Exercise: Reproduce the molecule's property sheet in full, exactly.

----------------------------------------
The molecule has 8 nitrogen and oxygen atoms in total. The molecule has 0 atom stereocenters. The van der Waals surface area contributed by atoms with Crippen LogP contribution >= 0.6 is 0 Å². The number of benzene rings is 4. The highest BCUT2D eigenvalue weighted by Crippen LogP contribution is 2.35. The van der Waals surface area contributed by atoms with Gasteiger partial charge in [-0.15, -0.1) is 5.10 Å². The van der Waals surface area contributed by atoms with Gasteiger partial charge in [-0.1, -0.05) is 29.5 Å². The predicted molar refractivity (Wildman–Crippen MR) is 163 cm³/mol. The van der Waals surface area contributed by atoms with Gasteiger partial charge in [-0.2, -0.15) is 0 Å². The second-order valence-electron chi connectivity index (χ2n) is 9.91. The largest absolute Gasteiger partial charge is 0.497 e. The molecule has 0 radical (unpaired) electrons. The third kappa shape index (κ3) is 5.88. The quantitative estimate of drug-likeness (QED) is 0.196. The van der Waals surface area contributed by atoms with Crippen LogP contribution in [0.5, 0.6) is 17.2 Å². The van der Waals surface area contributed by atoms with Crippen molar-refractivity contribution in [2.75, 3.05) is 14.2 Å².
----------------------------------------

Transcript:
The molecule has 8 nitrogen and oxygen atoms in total. The molecule has 0 atom stereocenters. The van der Waals surface area contributed by atoms with Crippen LogP contribution >= 0.6 is 0 Å². The number of benzene rings is 4. The highest BCUT2D eigenvalue weighted by Crippen LogP contribution is 2.35. The van der Waals surface area contributed by atoms with Gasteiger partial charge in [-0.15, -0.1) is 5.10 Å². The van der Waals surface area contributed by atoms with Gasteiger partial charge in [-0.1, -0.05) is 29.5 Å². The predicted molar refractivity (Wildman–Crippen MR) is 163 cm³/mol. The van der Waals surface area contributed by atoms with Gasteiger partial charge in [-0.2, -0.15) is 0 Å². The second-order valence-electron chi connectivity index (χ2n) is 9.91. The largest absolute Gasteiger partial charge is 0.497 e. The molecule has 0 radical (unpaired) electrons. The third kappa shape index (κ3) is 5.88. The quantitative estimate of drug-likeness (QED) is 0.196. The van der Waals surface area contributed by atoms with Crippen LogP contribution in [0.5, 0.6) is 17.2 Å². The van der Waals surface area contributed by atoms with Crippen molar-refractivity contribution in [2.75, 3.05) is 14.2 Å².